Published by Tinder Press, June 2017 | Fiction
There are tendrils of hope and redemption in Tin Man, the third novel by British author and actress Sarah Winman.
But there’s no escaping the loss and loneliness, prejudice and abandonment that permeates the pages of this love story.
The first half of the novel is told from the perspective of Ellis. It’s the mid-1990s, he’s middle-aged and works nights in the paint shop of a car plant in the UK’s industrial area of Oxford.
And he’s drowning in grief.
His wife, Annie, had been killed in a car accident five years earlier.
Without her in their home, the emptiness would often leave him ”gasping for breath”, while her invisible presence “was there… a peripheral shadow moving across a doorway, or in the reflection of a window, and he had to stop looking for her.”
As Ellis’ memories tumble out, skipping back and forth from boyhood to more recent years, a picture emerges of the events and people that shaped him. Besides his stoic, artistic, kind-hearted mother and hardened, intolerant, unfaithful father, it also emerges that Ellis’ first love was not Annie, but his childhood friend Michael.
When Michael, essentially orphaned, had moved nearby some thirty years before, the two boys bonded fast and tight. Their friendship became intimate, blossoming naturally albeit secretly, out of sight of the hardened, uncompromising times.
Yet, as we skip forward to when Ellis meets Annie, all three characters form a seemingly unshakable bond. Annie’s friendship with Michael – along with their shared sense of fun and daftness – is as connected and innate as her friendship with her husband-to-be Ellis. And so is Ellis’ friendship with Michael.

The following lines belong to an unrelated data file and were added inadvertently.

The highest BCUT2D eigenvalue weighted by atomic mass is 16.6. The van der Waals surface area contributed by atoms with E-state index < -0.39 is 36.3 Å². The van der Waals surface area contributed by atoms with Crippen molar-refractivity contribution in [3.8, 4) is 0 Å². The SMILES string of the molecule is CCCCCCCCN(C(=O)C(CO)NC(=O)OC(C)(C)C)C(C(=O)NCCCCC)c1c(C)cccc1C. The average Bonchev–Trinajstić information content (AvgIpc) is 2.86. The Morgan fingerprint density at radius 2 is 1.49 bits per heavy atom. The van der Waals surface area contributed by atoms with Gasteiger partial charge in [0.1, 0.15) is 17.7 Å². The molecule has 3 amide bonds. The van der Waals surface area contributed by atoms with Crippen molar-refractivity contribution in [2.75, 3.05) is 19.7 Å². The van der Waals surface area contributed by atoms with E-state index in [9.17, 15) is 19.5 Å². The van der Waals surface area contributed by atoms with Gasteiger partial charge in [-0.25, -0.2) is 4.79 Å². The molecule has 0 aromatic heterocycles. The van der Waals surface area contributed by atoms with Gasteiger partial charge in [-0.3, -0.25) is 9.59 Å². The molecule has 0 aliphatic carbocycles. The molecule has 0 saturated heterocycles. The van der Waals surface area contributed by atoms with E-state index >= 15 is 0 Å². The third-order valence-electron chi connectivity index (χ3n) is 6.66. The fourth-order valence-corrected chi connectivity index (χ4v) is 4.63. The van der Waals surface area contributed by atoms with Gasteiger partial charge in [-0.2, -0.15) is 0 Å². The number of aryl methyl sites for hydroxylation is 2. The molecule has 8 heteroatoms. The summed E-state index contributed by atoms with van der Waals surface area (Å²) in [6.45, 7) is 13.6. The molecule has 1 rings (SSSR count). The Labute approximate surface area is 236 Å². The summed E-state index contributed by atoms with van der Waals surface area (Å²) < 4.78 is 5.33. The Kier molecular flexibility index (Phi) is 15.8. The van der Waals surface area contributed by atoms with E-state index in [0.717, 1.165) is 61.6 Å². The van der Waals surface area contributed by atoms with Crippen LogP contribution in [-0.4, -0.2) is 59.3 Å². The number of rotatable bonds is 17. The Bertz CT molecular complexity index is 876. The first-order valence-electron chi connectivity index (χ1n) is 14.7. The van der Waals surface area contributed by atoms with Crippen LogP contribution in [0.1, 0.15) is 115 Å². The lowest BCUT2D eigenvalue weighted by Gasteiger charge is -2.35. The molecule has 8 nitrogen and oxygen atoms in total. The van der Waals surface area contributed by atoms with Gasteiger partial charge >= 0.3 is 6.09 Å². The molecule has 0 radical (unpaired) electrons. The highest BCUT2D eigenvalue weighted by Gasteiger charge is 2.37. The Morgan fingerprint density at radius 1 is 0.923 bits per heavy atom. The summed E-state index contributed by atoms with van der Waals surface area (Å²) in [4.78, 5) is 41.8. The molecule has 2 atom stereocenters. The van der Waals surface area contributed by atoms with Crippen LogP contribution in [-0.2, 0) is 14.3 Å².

So, two big questions loom, propelling the reader on – how did the dynamic between Ellis and Michael change so dramatically? And why is Ellis left mourning the death of Annie alone?
The second half of the novel, which switches to Michael’s perspective, begins to shed some light – for both the reader and Ellis.
In sharing his recollections, Michael doesn’t just fill the gaps in their love story over the previous two decades.
Through his narrative, author Sarah Winman provides a nuanced and compassionate insight into the 1980s HIV/AIDS epidemic in London which had become front and centre of his life – its all-encompassing fear, bigotry, divisive politics and tragedy, mingled with pockets of kindness and care.
Bringing these two narratives together, Tin Man is ultimately a story about the complicated nature of love, traversing the pitfalls of regret, untapped potential, what might have been.
But it also taps into the power of small kindnesses and the tranformative influence of art – a theme that pervades this narrative, and also winds its way into her more recent 2021 novel, Still Life.
In Tin Man, Winman has chosen Vincent van Gogh’s famous work “Sunflowers” as a recurring motif, arcing its way throughout – first during an act of defiance by Ellis’ mother in the opening pages of the novel as she took a risk to gain what the painting represented for her: “Freedom. Possibility. Beauty”; and finally in the closing chapters when it becomes a symbol of light returning to Ellis’ life.
Together with Still Life, and her previous award winning novels, When God Was a Rabbit and A Year of Marvellous Ways, Winman has cemented her place as a writer of great lyricism and tenderness. She has an effortless style, which entices you to savour the details of the ordinary lives she writes about, to feel their grief and, ultimately, their peace.